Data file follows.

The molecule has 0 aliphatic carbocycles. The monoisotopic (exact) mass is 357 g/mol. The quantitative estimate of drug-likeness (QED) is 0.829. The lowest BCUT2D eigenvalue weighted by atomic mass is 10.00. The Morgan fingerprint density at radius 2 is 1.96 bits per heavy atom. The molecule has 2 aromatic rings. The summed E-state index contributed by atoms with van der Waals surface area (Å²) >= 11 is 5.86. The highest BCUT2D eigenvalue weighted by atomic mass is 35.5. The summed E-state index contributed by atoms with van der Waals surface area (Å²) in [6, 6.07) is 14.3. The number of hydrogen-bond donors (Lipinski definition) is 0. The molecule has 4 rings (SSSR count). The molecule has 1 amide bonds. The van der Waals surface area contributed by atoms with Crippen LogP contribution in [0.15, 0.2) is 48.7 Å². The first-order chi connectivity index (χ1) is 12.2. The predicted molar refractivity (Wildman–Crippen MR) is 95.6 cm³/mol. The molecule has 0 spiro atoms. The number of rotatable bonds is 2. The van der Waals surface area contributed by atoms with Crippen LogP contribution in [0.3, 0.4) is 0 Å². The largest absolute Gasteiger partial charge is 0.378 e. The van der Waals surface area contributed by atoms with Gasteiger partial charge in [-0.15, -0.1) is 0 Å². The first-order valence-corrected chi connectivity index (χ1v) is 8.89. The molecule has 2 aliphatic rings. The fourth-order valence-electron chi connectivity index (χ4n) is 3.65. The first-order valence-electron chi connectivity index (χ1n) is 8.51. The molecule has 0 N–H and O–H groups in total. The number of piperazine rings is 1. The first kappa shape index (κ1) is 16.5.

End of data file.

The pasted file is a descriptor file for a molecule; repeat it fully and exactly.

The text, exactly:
The molecule has 0 aliphatic carbocycles. The monoisotopic (exact) mass is 357 g/mol. The quantitative estimate of drug-likeness (QED) is 0.829. The lowest BCUT2D eigenvalue weighted by atomic mass is 10.00. The Morgan fingerprint density at radius 2 is 1.96 bits per heavy atom. The molecule has 2 aromatic rings. The summed E-state index contributed by atoms with van der Waals surface area (Å²) >= 11 is 5.86. The highest BCUT2D eigenvalue weighted by atomic mass is 35.5. The summed E-state index contributed by atoms with van der Waals surface area (Å²) in [6, 6.07) is 14.3. The number of hydrogen-bond donors (Lipinski definition) is 0. The molecule has 4 rings (SSSR count). The molecule has 1 amide bonds. The van der Waals surface area contributed by atoms with Crippen LogP contribution in [0.15, 0.2) is 48.7 Å². The first-order chi connectivity index (χ1) is 12.2. The predicted molar refractivity (Wildman–Crippen MR) is 95.6 cm³/mol. The molecule has 0 spiro atoms. The number of rotatable bonds is 2. The van der Waals surface area contributed by atoms with Crippen LogP contribution in [0.3, 0.4) is 0 Å². The largest absolute Gasteiger partial charge is 0.378 e. The van der Waals surface area contributed by atoms with Gasteiger partial charge in [-0.15, -0.1) is 0 Å². The first-order valence-corrected chi connectivity index (χ1v) is 8.89. The molecule has 2 aliphatic rings. The fourth-order valence-electron chi connectivity index (χ4n) is 3.65. The first-order valence-electron chi connectivity index (χ1n) is 8.51. The molecule has 0 N–H and O–H groups in total. The number of piperazine rings is 1. The first kappa shape index (κ1) is 16.5.